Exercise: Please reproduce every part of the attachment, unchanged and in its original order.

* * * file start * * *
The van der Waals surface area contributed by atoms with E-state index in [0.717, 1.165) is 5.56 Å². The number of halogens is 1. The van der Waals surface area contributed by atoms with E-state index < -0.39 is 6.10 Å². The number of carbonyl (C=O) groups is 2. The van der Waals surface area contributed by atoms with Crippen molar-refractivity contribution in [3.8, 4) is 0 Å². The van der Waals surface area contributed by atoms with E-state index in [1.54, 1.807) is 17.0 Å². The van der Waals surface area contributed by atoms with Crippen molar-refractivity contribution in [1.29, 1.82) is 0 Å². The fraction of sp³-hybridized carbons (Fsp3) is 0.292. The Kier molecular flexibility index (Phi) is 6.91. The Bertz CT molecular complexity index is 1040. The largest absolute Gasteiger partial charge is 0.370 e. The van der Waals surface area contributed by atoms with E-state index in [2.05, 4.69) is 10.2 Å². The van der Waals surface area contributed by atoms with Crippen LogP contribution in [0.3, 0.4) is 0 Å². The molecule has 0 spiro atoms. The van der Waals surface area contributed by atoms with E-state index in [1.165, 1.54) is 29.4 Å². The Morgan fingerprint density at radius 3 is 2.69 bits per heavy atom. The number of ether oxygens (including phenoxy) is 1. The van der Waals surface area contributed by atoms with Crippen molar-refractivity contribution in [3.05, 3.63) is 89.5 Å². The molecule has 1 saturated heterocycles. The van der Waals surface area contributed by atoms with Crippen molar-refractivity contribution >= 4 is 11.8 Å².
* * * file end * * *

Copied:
The van der Waals surface area contributed by atoms with E-state index in [0.717, 1.165) is 5.56 Å². The number of halogens is 1. The van der Waals surface area contributed by atoms with E-state index < -0.39 is 6.10 Å². The number of carbonyl (C=O) groups is 2. The van der Waals surface area contributed by atoms with Crippen molar-refractivity contribution in [3.8, 4) is 0 Å². The van der Waals surface area contributed by atoms with E-state index in [1.54, 1.807) is 17.0 Å². The van der Waals surface area contributed by atoms with Crippen molar-refractivity contribution in [1.29, 1.82) is 0 Å². The fraction of sp³-hybridized carbons (Fsp3) is 0.292. The Kier molecular flexibility index (Phi) is 6.91. The Bertz CT molecular complexity index is 1040. The largest absolute Gasteiger partial charge is 0.370 e. The van der Waals surface area contributed by atoms with E-state index in [2.05, 4.69) is 10.2 Å². The van der Waals surface area contributed by atoms with Crippen LogP contribution in [0.3, 0.4) is 0 Å². The molecule has 0 spiro atoms. The van der Waals surface area contributed by atoms with E-state index in [1.165, 1.54) is 29.4 Å². The Morgan fingerprint density at radius 3 is 2.69 bits per heavy atom. The number of ether oxygens (including phenoxy) is 1. The van der Waals surface area contributed by atoms with Crippen molar-refractivity contribution in [3.05, 3.63) is 89.5 Å². The molecule has 1 saturated heterocycles. The van der Waals surface area contributed by atoms with Crippen molar-refractivity contribution >= 4 is 11.8 Å².